UK-based Synairgen plc announced on January 13, 2021, that the first patient had been dosed in the United Kingdom as part of its global Phase III trial (SG018) evaluating Synairgen’s inhaled formulation of interferon beta-1a (SNG001) for the treatment of hospitalized COVID-19 patients.

Interferon beta ('IFN-beta') is a naturally-occurring protein, which orchestrates the body's antiviral responses. It is used widely in treating multiple sclerosis and is a safe and well-tolerated drug.

There is growing evidence that the lung deficiency in IFN-beta production could explain the enhanced susceptibility in 'at-risk' patient groups to developing severe lower respiratory tract (lung) disease during respiratory viral infections. Furthermore, viruses, including coronaviruses such as SARS-CoV-2, have evolved mechanisms that suppress endogenous IFN-beta production, helping the virus to evade the innate immune system, says the company.

Synairgen’s SG018 trial is a randomized placebo-controlled study conducted in approximately 20 countries, enrolling 610 COVID-19 patients who require supplemental oxygen.

SNG001 had been granted Fast Track status from the U.S. FDA on December 13, 2020.

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Jan 13, 2021 • 8:11 pm CST

The New England Journal of Medicine published an interim analysis of phase 1–2a trial of the Ad26.COV2.S vaccine on January 13, 2021, and reported an acceptable safety and reactogenicity profile and was immunogenic after a single vaccination with either the low or high dose.

This analysis found a single dose of Ad26.COV2.S elicited a strong humoral response in most vaccine recipients, with the presence of S-binding and neutralizing antibodies in more than 90% of the participants, regardless of either age group or vaccine dose.

Also, during 71 days of follow-up after the first dose, antibody titers further increased and stabilized, suggesting the durability of the Ad26.COV2.S-elicited immune response.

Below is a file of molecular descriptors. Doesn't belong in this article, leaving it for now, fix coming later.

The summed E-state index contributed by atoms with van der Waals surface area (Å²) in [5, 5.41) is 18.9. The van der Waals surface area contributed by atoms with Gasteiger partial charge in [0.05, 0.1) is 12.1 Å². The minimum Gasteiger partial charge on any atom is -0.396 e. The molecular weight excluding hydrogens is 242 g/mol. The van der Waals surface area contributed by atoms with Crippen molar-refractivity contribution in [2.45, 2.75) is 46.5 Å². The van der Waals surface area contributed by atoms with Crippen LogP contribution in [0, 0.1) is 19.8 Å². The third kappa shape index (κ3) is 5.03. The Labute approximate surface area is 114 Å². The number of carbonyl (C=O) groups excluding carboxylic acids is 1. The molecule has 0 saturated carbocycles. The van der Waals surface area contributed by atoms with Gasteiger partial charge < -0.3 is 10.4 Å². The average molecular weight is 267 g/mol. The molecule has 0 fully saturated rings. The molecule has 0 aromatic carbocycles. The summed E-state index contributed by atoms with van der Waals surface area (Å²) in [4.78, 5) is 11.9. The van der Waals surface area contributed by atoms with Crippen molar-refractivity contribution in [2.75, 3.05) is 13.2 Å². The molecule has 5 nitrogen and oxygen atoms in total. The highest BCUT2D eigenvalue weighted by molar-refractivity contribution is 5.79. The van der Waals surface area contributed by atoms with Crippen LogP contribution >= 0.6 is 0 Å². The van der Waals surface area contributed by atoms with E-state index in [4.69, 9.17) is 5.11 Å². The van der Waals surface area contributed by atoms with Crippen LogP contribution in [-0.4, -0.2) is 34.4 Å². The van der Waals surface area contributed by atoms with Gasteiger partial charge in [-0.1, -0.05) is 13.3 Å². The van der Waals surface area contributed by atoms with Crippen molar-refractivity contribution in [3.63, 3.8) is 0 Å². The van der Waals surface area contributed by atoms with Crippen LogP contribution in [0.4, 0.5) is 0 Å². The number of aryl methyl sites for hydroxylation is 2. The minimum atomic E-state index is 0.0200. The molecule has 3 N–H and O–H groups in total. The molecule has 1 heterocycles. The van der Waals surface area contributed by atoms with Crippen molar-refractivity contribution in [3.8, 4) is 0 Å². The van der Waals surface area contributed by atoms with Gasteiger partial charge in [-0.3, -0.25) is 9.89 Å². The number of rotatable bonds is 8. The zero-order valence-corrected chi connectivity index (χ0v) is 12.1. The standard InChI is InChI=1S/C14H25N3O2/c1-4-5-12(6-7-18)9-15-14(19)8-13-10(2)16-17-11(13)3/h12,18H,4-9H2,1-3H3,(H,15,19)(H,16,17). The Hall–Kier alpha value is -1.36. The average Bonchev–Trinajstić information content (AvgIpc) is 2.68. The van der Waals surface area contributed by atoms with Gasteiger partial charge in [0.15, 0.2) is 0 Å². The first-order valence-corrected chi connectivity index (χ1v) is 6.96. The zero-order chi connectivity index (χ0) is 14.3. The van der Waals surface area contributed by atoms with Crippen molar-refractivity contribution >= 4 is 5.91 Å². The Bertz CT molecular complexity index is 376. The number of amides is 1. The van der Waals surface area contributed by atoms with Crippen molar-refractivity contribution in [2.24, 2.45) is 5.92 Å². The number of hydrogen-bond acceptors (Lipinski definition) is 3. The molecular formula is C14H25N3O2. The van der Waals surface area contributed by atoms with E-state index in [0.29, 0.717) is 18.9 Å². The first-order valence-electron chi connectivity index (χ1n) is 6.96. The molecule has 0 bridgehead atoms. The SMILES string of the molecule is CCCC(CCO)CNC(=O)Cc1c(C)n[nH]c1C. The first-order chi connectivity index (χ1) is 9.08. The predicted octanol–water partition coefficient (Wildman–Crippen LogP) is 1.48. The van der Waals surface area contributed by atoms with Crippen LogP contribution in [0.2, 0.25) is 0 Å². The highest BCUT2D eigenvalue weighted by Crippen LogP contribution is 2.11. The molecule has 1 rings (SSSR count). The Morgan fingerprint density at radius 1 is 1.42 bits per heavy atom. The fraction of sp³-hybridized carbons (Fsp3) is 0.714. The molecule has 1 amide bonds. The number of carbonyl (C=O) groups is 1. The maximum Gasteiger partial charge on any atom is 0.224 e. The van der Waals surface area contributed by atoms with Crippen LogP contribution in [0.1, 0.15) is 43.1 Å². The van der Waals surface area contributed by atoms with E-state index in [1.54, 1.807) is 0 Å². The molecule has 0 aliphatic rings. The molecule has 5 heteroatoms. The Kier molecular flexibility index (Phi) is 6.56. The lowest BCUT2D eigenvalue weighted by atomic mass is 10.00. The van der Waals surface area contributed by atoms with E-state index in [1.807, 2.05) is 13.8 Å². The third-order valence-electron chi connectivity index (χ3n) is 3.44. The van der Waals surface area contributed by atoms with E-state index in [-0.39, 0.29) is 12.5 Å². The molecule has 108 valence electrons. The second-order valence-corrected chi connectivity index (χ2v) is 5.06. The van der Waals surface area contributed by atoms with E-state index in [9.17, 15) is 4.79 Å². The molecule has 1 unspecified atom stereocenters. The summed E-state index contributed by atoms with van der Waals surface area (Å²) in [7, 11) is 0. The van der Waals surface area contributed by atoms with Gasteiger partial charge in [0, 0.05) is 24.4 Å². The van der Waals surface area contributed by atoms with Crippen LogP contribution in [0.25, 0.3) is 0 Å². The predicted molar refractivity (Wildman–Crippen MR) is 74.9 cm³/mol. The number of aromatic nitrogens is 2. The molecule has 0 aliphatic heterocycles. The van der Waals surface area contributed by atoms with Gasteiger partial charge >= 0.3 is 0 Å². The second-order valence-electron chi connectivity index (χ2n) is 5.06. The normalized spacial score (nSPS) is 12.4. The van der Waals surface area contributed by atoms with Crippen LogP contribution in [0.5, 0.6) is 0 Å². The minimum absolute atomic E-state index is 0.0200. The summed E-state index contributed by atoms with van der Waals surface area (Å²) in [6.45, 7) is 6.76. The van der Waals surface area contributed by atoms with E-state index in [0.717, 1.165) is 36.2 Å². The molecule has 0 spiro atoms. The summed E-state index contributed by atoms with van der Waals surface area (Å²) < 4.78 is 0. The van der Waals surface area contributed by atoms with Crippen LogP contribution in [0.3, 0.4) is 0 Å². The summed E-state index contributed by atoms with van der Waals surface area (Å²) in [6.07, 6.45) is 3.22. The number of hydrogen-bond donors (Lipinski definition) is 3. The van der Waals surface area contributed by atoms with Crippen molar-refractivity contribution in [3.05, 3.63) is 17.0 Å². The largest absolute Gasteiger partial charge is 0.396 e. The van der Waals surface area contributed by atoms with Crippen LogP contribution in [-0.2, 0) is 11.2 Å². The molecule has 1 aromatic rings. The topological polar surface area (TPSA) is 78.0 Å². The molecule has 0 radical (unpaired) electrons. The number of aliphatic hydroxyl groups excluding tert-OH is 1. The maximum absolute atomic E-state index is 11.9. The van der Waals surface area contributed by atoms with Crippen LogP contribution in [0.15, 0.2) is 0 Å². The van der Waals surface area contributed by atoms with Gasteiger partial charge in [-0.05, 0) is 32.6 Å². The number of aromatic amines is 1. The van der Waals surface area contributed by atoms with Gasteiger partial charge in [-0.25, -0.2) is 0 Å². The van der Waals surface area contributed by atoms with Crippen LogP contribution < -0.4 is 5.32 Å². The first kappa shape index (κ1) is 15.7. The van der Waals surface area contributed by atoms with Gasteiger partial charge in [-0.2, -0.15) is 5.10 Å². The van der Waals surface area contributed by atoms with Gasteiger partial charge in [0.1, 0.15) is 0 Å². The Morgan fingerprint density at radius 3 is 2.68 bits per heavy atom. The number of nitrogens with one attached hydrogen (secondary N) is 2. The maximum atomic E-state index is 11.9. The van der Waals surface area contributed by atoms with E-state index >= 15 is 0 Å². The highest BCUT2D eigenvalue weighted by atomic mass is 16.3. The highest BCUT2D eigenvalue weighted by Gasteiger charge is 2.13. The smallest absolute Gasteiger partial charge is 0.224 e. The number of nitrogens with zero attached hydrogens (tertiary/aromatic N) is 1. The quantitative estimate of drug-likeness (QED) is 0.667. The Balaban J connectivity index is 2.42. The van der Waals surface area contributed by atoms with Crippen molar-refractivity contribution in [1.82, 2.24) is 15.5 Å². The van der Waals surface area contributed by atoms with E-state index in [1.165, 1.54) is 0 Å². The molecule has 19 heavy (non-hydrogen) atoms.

Additionally, the potency of Ad26.COV2.S is supported by the results of a study involving non-human primates, in which a single dose provided complete protection against SARS-CoV-2 virus replication in the lung and near-complete protection in the nose. An efficacious single-dose Covid-19 vaccine has obvious logistic advantages over a two-dose vaccine, especially during a pandemic.

These researchers observed that among participants between the ages of 18 and 55 years, a second vaccine dose at day 57 further increased the antibody titer, a finding that was also in line with our recent observations in nonhuman primates.

Johnson & Johnson's Janssen Vaccines & Prevention B.V. is the sponsor of the experimental COVID-19 vaccine candidate known as 'Janssen COVID-19 Vaccine.'

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Jan 13, 2021 • 1:45 pm CST

The US Centers for Disease Control and Prevention (CDC) reported on January 13, 2021, there have been 10,278,462 first-doses COVID-19 vaccines administered in the USA. And, 1,084,177 of those vaccinations have occurred in Long-Term Care Facilities.

In the USA, there are two experimental COVID-19 vaccines authorized for emergency use. Worldwide, various countries have authorized six other COVID-19 vaccines for use. None of these vaccines have been officially approved.

Furthermore, researchers do not know whether COVID-19 vaccinated people can spread the SARS-CoV-2 betacoronavirus. Although vaccines have been proven to protect recipients from getting ill, research has yet to determine whether they prevent the new virus, or the recent variants, from replicating altogether.

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Jan 13, 2021 • 10:20 am CST

Wisconsin-based Promega announced on January 13, 2021, labs performing the U.S. Centers for Disease Control and Prevention (CDC) Flu SC2 Multiplex Assay, a single test to diagnose infection caused by SARS-CoV-2, influenza A, or influenza B, can now use two Promega instruments and a Promega nucleic acid purification kit in the protocol.

In a letter dated January 8, 2021, the US Food and Drug Administration authorized an amendment to the Emergency Use Authorization for the CDC Influenza SARS-CoV-2 (Flu SC2) Multiplex Assay that adds the Maxwell® RSC 48 and Maxwell® CSC 48 instruments, along with the Maxwell® RSC Viral Total Nucleic Acid Purification Kit, as options for the test procedure.

“Multiplex molecular tests are crucial as the flu season overlaps with the COVID-19 pandemic, and we’re glad that Promega can continue to support laboratories by providing them more options as testing evolves and advances,” stated Heather Tomlinson, Director of Clinical Diagnostics at Promega, in a press statement.